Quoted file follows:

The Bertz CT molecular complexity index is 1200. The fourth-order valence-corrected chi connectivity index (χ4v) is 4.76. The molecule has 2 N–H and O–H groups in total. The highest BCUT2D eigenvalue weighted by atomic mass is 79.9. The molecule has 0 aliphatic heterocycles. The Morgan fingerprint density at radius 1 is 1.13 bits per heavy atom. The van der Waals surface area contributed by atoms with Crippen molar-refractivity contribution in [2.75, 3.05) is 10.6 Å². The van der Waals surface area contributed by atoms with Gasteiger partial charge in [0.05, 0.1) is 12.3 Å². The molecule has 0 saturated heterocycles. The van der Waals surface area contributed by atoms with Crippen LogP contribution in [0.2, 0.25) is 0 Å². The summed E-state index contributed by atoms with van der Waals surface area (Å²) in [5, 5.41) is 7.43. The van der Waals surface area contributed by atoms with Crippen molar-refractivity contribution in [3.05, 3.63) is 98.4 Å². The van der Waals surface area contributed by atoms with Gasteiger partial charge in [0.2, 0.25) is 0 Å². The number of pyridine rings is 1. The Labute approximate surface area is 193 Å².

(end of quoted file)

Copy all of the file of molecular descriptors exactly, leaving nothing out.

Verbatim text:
The Bertz CT molecular complexity index is 1200. The fourth-order valence-corrected chi connectivity index (χ4v) is 4.76. The molecule has 2 N–H and O–H groups in total. The highest BCUT2D eigenvalue weighted by atomic mass is 79.9. The molecule has 0 aliphatic heterocycles. The Morgan fingerprint density at radius 1 is 1.13 bits per heavy atom. The van der Waals surface area contributed by atoms with Crippen molar-refractivity contribution in [2.75, 3.05) is 10.6 Å². The van der Waals surface area contributed by atoms with Gasteiger partial charge in [0.05, 0.1) is 12.3 Å². The molecule has 0 saturated heterocycles. The van der Waals surface area contributed by atoms with Crippen LogP contribution in [0.2, 0.25) is 0 Å². The summed E-state index contributed by atoms with van der Waals surface area (Å²) in [5, 5.41) is 7.43. The van der Waals surface area contributed by atoms with Crippen molar-refractivity contribution in [3.05, 3.63) is 98.4 Å². The van der Waals surface area contributed by atoms with Gasteiger partial charge in [0.2, 0.25) is 0 Å². The number of pyridine rings is 1. The Labute approximate surface area is 193 Å².